AMD Gets ARMed for SecurityJuly 2, 2012
Author: Kevin Krewell
AMD has taken a license from ARM, although not for the purpose of making ARM-based PCs or servers: it aims to secure its x86 processors. AMD will license ARM’s Cortex-A5 core to control a dedicated security coprocessor called the Platform Security Processor (PSP). This security coprocessor will include a number of dedicated and isolated resources, such as on-chip SRAM and ROM, chip-unique cryptographic keys, and a number of cryptographic acceleration engines with support for multiple cryptographic algorithms, all in addition to the Cortex-A5. AMD will include the PSP in an unnamed PC processor in 2013. The chip company could have built its own technology based on an x86 core, but instead chose the already established ARM solution running on a small and power-efficient Cortex-A5.
The PSP’s Cortex-A5 must use a paging mechanism to extend its 32-bit address space to support the x86’s larger 64-bit address space. Because Cortex-A5 incorporates ARM’s TrustZone technology, the PSP could run its own secure OS and create an isolated trusted-execution environment. The trusted-execution environment in the PSP will accelerate secure computing for digital content, sensitive data, e-commerce, and trusted-client-based cloud interactions.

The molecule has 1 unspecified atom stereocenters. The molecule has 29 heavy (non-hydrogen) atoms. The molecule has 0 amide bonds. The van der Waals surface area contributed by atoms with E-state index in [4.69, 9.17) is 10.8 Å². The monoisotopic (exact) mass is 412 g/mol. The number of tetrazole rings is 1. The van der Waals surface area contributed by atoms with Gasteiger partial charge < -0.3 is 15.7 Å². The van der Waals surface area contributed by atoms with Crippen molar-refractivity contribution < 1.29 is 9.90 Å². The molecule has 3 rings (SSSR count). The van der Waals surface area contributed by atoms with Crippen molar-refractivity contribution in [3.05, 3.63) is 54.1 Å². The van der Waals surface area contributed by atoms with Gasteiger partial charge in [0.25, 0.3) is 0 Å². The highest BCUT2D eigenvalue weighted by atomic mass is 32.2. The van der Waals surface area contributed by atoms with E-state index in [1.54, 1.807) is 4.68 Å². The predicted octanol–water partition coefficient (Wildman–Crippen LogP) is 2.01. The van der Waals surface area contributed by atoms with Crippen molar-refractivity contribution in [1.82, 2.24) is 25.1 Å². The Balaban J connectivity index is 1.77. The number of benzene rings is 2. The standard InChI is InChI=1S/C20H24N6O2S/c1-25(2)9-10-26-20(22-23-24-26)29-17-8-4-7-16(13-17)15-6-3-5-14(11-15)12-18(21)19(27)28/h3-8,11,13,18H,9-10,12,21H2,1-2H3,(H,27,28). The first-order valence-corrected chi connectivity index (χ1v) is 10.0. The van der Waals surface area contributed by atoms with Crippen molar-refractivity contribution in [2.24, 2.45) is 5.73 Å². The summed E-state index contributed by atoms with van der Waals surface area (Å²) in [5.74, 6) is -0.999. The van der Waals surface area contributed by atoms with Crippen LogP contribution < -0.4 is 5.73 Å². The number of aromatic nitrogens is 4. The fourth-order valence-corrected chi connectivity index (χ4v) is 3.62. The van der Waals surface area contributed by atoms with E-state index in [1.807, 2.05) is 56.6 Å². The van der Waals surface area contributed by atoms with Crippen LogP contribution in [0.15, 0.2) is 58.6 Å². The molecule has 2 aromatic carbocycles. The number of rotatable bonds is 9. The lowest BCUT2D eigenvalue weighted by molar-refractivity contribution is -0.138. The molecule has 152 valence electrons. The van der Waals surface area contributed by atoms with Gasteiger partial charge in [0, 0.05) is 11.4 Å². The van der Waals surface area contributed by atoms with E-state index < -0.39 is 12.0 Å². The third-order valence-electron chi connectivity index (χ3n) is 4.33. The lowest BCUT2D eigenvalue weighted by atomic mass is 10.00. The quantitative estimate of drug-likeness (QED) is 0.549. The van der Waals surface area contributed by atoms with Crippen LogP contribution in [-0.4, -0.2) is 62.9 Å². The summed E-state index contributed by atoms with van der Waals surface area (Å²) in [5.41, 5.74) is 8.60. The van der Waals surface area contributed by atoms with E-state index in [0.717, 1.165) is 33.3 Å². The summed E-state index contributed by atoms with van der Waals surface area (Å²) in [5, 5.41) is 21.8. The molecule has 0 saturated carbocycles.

In addition to licensing IP, the two companies joined with three other silicon and IP vendors to form the Heterogeneous System Architecture (HSA) Foundation to promote programming standards for parallel computing using GPUs. The other partners are Imagination Technologies, MediaTek, and Texas Instruments. Notably missing were Intel and Nvidia, which is not a surprise considering both those companies have competing heterogeneous strategies. Also missing were other vendors with their own GPU designs such as Broadcom, DMP, Qualcomm, and Vivante. The HSA Foundation plans to add software and system-manufacturer members in the future.
The Foundation intends to deliver a roadmap to enable compliant platforms. A key hardware feature of a compliant platform is a unified coherent-memory architecture shared between the CPU and GPU. The industry is still a few years away from hardware that supports CPU-GPU coherence, but in the meantime, the foundation will work on developing standards for a low-level intermediate language for parallel processing. Since ARM and Imagination Technologies are working together on standards, most mobile platforms can be covered, but the absence of Intel and Qualcomm will create major gaps.